What is hand lumps?

Hand lumps are a common result of a variety of conditions including benign skin conditions, skin cancer, benign hand conditions such as neuromas, giant cell tumours, Dupuytrens disease, De Quervain’s disease and on occasion other problems such as arthritis and vascular anomalies. They can be painful or painless and may or may not affect function.

What are the non-surgical and surgical options available for hand lumps procedures?

This is entirely dependent on the diagnosis which may require investigation using an x-ray, ultrasound, MRI or biopsy.

How long do the results of hand lumps procedures last?

For benign hand lumps, no surgery is absolutely necessary, although surgical removal, if requested is often permanent. For cancers of the hand, surgical removal and laboratory examination determine any additional treatment necessary and identify the chance of recurrence. For all other conditions, follow links above.

What are the risks of hand lumps?

Surgical removal leaves scars on the hand, but these usually heal very well. The swellings/lumps often wrap around the nerves and arteries in the hand and these can be bruised temporarily or in very rare cases, their function permanently disrupted. Like with all other surgery, bleeding is a theoretical risk. Tender scar tissue occasionally takes a few months to settle down with massage. The condition, depending on diagnosis, rarely recurs.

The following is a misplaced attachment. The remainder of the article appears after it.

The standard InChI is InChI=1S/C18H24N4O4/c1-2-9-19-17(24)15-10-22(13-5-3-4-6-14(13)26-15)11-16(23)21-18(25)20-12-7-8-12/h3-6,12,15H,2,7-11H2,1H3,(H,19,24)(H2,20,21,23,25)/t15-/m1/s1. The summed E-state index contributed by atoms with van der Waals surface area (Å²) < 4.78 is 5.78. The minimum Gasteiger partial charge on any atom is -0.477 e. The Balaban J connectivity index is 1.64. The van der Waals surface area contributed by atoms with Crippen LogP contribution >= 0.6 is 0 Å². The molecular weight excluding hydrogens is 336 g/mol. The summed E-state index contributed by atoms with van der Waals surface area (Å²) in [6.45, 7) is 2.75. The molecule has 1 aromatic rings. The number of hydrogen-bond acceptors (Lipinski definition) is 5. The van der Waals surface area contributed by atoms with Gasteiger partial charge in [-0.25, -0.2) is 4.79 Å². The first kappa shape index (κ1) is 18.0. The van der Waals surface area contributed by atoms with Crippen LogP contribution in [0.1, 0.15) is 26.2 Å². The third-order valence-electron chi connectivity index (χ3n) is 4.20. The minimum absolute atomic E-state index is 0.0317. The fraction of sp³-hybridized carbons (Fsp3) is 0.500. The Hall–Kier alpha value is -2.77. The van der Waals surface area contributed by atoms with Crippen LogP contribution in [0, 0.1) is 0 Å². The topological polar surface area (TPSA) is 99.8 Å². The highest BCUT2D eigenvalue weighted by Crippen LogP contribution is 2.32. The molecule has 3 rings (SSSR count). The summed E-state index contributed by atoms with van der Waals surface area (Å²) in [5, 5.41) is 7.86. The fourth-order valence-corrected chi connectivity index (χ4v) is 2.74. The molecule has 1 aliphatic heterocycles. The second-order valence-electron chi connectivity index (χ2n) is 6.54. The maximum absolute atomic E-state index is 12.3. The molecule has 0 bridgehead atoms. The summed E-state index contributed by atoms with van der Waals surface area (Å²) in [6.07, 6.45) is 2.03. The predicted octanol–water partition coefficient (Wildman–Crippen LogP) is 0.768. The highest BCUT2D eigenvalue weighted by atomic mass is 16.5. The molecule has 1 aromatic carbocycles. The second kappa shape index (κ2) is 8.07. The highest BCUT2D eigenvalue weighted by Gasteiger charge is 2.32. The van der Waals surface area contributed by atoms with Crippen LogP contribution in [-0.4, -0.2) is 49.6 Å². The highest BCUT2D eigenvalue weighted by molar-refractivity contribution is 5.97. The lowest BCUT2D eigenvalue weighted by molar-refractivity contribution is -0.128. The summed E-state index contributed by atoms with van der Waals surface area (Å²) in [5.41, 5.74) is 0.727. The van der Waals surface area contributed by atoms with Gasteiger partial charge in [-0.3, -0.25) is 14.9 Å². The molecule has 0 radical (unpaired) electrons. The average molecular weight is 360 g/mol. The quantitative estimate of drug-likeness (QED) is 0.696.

What are the success rates for hand lumps procedures?

This is determined by the diagnosis.

How much do hand lumps procedures cost?

The indicative prices below include the surgical fee, any anaesthetic used and the associated fees from the consultant administering this, in addition to the hospital fee and all tests and follow up. An accurate breakdown and a detailed quote will be given following the initial consultation.

From £1800 for lump removal under local anaesthetic

From £3,500 for lump removal under general anaesthetic

General advice for hand lumps procedures?

Following any surgery on the hand, swelling and discomfort is inevitable. Elevation of the affected arm and non-steroidal anti-inflammatory medication helps. Early immobilisation for 48 hours helps recovery but must be followed by appropriately gauged mobilisation. Simple pain relief (paracetamol and/or ibuprofen) taken one hour before hand therapy rehabilitation allows more exercises to be undertaken. Desensitisation with moisturiser and massage helps scars to soften and become less painful.